I know, I know. There are groups on other platforms as well. Personally I get the most out of Facebook groups in terms of engagement, but if you are active on Linkedin, Google+ or other groups, include those as well. The trick here is not to ONLY participate in a group when you have something to promote. Make sure the group allows self promotion in their rules (the group description will usually indicate this), and find out HOW they want you to share (a new thread, a daily share thread where you leave a comment etc.). If you do participate in a thread with rules about liking/sharing others posts, be sure you have the time to do that, as it can get overwhelming when you have too many of these going at a time. Be sure the content is relevant to the group and that you select groups carefully so you don’t give yourself a reputation as an over-sharer whose new article link shows up in 17 group feeds/threads at the same time.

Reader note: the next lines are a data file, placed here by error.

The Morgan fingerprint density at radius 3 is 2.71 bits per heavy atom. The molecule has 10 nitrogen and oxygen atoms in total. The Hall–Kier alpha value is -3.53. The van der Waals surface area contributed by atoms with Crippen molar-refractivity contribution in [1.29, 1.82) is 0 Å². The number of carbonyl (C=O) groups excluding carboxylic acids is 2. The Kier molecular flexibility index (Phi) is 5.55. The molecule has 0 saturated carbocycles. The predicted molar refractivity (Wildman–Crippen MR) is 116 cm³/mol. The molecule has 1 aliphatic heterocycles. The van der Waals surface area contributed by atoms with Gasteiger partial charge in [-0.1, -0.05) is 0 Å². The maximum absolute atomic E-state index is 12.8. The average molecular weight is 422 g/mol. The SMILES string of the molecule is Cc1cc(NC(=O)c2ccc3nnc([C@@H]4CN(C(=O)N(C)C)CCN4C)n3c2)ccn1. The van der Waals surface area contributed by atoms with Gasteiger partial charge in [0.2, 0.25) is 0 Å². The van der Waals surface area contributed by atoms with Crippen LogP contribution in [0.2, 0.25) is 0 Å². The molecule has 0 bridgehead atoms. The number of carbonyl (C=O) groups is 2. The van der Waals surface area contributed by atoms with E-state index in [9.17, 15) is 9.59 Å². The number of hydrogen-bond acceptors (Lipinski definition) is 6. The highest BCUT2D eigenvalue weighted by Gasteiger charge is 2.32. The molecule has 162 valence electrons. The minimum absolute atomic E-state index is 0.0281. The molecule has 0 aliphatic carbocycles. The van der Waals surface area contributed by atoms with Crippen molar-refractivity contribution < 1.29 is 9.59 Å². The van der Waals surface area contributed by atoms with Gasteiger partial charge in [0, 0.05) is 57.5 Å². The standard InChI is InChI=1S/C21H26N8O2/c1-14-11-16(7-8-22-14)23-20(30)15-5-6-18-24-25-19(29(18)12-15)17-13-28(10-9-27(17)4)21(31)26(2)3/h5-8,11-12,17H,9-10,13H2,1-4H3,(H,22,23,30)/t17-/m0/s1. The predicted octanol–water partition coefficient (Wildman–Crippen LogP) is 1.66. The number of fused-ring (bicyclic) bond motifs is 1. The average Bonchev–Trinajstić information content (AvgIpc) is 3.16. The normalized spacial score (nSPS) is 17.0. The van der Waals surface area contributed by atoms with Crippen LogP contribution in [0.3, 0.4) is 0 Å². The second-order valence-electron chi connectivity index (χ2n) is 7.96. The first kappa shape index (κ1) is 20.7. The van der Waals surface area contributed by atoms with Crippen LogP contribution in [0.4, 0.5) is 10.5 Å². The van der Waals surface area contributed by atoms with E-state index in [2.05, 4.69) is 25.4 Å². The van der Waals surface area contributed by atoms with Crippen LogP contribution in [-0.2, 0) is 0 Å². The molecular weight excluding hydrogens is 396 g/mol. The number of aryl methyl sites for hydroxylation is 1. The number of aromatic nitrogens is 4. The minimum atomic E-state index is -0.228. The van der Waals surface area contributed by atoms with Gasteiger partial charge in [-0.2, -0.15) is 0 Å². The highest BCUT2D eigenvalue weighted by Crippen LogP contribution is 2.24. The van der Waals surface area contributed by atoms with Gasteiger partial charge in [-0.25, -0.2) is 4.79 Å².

If you are not familiar with these sites, they are sites that allow you to bookmark a specific link to be shared with others. Personally I like StumbleUpon, but there are others as well like Reddit, Digg, etc. that do similar things. As a Stumbler, I select topics I am interested in and when I go in to “Stumble” around the internet for interesting content, pages that others have Stumbled are served up to me and I can like them (or not), which will affect how much those pages may or may not be served up to other users. Sometimes your Stumbled page will get a lot of momentum and other times it will flop, but it is worth 10 seconds to give it a chance at some awesome traffic. StumbleUpon does not like you to constantly Stumble things from your personal blog, so Stumbling your work on other sites is a great way to mix it up. Catchy titles do well!